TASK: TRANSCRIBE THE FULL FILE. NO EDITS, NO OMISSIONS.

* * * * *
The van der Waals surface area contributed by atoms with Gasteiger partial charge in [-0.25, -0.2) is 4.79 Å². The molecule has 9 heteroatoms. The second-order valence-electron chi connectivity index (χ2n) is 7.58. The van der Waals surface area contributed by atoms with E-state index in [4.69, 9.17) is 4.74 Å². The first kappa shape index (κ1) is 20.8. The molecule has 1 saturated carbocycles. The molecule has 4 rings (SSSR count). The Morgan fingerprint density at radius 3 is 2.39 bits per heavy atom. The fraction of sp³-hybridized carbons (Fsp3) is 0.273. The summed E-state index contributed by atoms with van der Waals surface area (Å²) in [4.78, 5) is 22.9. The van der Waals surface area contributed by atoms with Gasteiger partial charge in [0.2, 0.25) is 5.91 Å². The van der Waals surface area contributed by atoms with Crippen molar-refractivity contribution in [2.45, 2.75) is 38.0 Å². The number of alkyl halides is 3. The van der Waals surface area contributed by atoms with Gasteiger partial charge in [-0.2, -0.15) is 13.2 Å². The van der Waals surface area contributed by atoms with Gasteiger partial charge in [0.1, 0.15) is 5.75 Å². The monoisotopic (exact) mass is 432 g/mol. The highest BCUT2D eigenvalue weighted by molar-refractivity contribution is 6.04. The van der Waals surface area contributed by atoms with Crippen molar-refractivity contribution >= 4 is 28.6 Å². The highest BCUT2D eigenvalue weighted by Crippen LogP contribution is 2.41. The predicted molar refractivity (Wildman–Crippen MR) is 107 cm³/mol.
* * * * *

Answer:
The van der Waals surface area contributed by atoms with Gasteiger partial charge in [-0.25, -0.2) is 4.79 Å². The molecule has 9 heteroatoms. The second-order valence-electron chi connectivity index (χ2n) is 7.58. The van der Waals surface area contributed by atoms with E-state index in [4.69, 9.17) is 4.74 Å². The first kappa shape index (κ1) is 20.8. The molecule has 1 saturated carbocycles. The molecule has 4 rings (SSSR count). The Morgan fingerprint density at radius 3 is 2.39 bits per heavy atom. The fraction of sp³-hybridized carbons (Fsp3) is 0.273. The summed E-state index contributed by atoms with van der Waals surface area (Å²) in [4.78, 5) is 22.9. The van der Waals surface area contributed by atoms with Gasteiger partial charge in [0.2, 0.25) is 5.91 Å². The van der Waals surface area contributed by atoms with Crippen molar-refractivity contribution in [2.45, 2.75) is 38.0 Å². The number of alkyl halides is 3. The van der Waals surface area contributed by atoms with Gasteiger partial charge in [-0.2, -0.15) is 13.2 Å². The van der Waals surface area contributed by atoms with Gasteiger partial charge in [0.1, 0.15) is 5.75 Å². The monoisotopic (exact) mass is 432 g/mol. The highest BCUT2D eigenvalue weighted by molar-refractivity contribution is 6.04. The van der Waals surface area contributed by atoms with Crippen molar-refractivity contribution >= 4 is 28.6 Å². The highest BCUT2D eigenvalue weighted by Crippen LogP contribution is 2.41. The predicted molar refractivity (Wildman–Crippen MR) is 107 cm³/mol.